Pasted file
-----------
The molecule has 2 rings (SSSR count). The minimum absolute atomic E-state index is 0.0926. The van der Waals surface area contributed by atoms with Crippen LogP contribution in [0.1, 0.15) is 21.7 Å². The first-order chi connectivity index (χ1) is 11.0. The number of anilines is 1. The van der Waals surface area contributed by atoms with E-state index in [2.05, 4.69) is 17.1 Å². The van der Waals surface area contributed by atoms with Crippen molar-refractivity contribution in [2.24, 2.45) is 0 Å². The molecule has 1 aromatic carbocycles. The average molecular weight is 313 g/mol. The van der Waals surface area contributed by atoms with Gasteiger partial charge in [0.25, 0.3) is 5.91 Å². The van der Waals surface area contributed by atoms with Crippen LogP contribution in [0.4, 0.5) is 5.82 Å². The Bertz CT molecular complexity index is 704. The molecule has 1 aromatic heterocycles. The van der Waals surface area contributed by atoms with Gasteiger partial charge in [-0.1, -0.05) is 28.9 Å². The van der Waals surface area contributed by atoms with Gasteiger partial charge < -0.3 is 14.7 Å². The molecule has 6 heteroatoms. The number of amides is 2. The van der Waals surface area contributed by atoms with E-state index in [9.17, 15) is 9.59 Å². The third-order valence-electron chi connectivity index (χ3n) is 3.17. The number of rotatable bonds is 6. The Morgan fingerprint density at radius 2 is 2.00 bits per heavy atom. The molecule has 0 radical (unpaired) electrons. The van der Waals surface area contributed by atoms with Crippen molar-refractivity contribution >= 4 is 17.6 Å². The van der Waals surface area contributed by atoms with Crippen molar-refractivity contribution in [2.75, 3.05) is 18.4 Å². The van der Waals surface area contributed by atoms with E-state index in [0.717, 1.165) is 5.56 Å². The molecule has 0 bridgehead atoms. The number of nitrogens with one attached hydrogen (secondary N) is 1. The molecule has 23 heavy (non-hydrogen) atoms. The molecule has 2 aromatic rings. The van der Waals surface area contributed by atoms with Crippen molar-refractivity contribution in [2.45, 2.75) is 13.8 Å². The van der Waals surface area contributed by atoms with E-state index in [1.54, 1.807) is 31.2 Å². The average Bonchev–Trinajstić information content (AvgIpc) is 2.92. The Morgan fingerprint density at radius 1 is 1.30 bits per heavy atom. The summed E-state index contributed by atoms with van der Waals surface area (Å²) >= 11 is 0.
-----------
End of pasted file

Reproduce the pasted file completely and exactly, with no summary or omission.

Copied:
The molecule has 2 rings (SSSR count). The minimum absolute atomic E-state index is 0.0926. The van der Waals surface area contributed by atoms with Crippen LogP contribution in [0.1, 0.15) is 21.7 Å². The first-order chi connectivity index (χ1) is 11.0. The number of anilines is 1. The van der Waals surface area contributed by atoms with E-state index in [2.05, 4.69) is 17.1 Å². The van der Waals surface area contributed by atoms with Crippen molar-refractivity contribution in [2.24, 2.45) is 0 Å². The molecule has 1 aromatic carbocycles. The average molecular weight is 313 g/mol. The van der Waals surface area contributed by atoms with Gasteiger partial charge in [0.25, 0.3) is 5.91 Å². The van der Waals surface area contributed by atoms with Crippen LogP contribution in [0.4, 0.5) is 5.82 Å². The Bertz CT molecular complexity index is 704. The molecule has 1 aromatic heterocycles. The van der Waals surface area contributed by atoms with Gasteiger partial charge in [-0.1, -0.05) is 28.9 Å². The van der Waals surface area contributed by atoms with Gasteiger partial charge < -0.3 is 14.7 Å². The molecule has 6 heteroatoms. The number of amides is 2. The van der Waals surface area contributed by atoms with E-state index in [9.17, 15) is 9.59 Å². The third-order valence-electron chi connectivity index (χ3n) is 3.17. The number of rotatable bonds is 6. The Morgan fingerprint density at radius 2 is 2.00 bits per heavy atom. The molecule has 0 radical (unpaired) electrons. The van der Waals surface area contributed by atoms with Crippen molar-refractivity contribution >= 4 is 17.6 Å². The van der Waals surface area contributed by atoms with Crippen molar-refractivity contribution in [2.75, 3.05) is 18.4 Å². The van der Waals surface area contributed by atoms with E-state index in [0.717, 1.165) is 5.56 Å². The molecule has 0 bridgehead atoms. The number of nitrogens with one attached hydrogen (secondary N) is 1. The molecule has 23 heavy (non-hydrogen) atoms. The molecule has 2 aromatic rings. The van der Waals surface area contributed by atoms with Crippen molar-refractivity contribution in [2.45, 2.75) is 13.8 Å². The van der Waals surface area contributed by atoms with E-state index in [1.54, 1.807) is 31.2 Å². The average Bonchev–Trinajstić information content (AvgIpc) is 2.92. The Morgan fingerprint density at radius 1 is 1.30 bits per heavy atom. The summed E-state index contributed by atoms with van der Waals surface area (Å²) >= 11 is 0.